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Finding The Fish In Lake Cumberland

John Coffey issues fishing invitations that are hard to refuse. In my case, he sent a photo of himself holding a 5-1/2-pound smallmouth bass taken from Lake Cumberland this spring.

Coffey, who runs Kentucky Fish and Wildlife’s Camp Currie on Lake Cumberland, is already enjoying a superb season of fishing. His technique is simple but deadly: take half a dozen fishing poles, bait them with alewives (live bait) fished on the bottom or under a bobber, and spread the offering around a point.

“Sometimes I have four fish on at once,” he says. “I’ve got one fishing pole in my hand, another clinched between my knees, and I’m stepping on the handles of two others. There’s nothing like it.”

Usually, it’s tough to find a good place to try Coffey’s technique. However, Lake Cumberland now has miles of exposed gravel shoreline perfect for bank fishing. That’s because the U.S. Army Corps of Engineers has dropped the lake level while repairs to the lake’s dam are under way. It’s now easy to beach your boat on a point, bring out the lawn chairs, and spend the day fishing from the shore.

“That’s how the guides catch big stripers in May,” notes Benjy Kinman, fisheries director for Kentucky Fish and Wildlife.

Some people are staying away from Lake Cumberland because they think there’s no water left. While the lake is smaller because of the drawdown, there are still 37,000 acres of water.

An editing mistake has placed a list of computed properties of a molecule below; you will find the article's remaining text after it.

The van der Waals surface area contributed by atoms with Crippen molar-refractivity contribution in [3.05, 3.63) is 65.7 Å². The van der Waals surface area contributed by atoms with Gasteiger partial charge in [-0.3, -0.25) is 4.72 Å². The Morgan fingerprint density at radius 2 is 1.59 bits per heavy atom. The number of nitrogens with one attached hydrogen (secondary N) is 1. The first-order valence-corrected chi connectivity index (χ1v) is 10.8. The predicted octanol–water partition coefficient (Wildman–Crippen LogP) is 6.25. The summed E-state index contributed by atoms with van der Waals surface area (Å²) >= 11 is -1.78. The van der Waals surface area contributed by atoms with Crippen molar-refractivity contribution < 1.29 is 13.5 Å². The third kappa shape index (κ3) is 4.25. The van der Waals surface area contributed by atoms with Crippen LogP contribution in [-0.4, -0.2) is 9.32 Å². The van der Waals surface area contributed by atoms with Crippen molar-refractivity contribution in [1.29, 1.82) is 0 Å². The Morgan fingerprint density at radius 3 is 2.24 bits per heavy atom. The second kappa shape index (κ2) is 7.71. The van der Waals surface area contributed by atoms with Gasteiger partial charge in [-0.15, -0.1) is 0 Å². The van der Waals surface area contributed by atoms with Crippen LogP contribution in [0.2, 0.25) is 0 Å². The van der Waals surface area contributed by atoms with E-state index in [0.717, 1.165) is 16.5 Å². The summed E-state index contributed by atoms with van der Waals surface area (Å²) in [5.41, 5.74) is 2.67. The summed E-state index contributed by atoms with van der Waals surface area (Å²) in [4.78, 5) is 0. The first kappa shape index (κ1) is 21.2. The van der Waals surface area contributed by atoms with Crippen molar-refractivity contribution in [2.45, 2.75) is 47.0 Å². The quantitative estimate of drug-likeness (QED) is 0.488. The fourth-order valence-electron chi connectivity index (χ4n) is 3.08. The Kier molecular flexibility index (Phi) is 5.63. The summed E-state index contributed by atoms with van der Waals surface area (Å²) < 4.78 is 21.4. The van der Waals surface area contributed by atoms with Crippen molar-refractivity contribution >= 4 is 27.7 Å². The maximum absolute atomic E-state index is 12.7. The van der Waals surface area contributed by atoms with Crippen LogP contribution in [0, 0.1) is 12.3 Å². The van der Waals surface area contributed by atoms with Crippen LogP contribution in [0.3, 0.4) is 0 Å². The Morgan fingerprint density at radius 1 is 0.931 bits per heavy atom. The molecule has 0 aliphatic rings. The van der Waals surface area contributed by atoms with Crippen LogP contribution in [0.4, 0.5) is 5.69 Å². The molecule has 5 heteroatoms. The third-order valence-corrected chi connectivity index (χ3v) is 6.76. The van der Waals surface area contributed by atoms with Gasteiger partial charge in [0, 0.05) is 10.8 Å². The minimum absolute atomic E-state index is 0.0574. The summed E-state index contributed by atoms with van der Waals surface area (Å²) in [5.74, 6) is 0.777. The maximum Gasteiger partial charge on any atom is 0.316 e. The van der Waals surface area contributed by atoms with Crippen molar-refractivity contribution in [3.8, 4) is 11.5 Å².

“There’s the same number of fish in a lot less space,” Kinman says. “I think the fishing is going to be outstanding this year.”

May is one of the best months of the year to catch fish in Lake Cumberland. Walleyes are still near the shoreline, so anglers should try trolling chartreuse and orange crankbaits wherever there’s muddy water along the banks. Anglers also can cast points with crankbaits for walleyes, concentrating on the area from Conley Bottom to the dam. This is also a good technique for bass hiding in the same areas.

Bass anglers will also want to search out stump beds that have been preserved while they remained deep underwater. These stumps are now shallow enough for fish to use, and are prime places to probe for bass with an artificial worm.

As for my fishing trip with John Coffey, it was a disappointment. The biggest of several smallmouth bass caught only weighed 4-1/2 pounds. “Go get your grandma,” Coffey whispered to the fish as he released it back into the lake.


For the latest information on what’s going on with Lake Cumberland, visit the Web site of the Kentucky Commerce Cabinet at and click on “Newsletter on Lake Cumberland/Wolf Creek Dam.”

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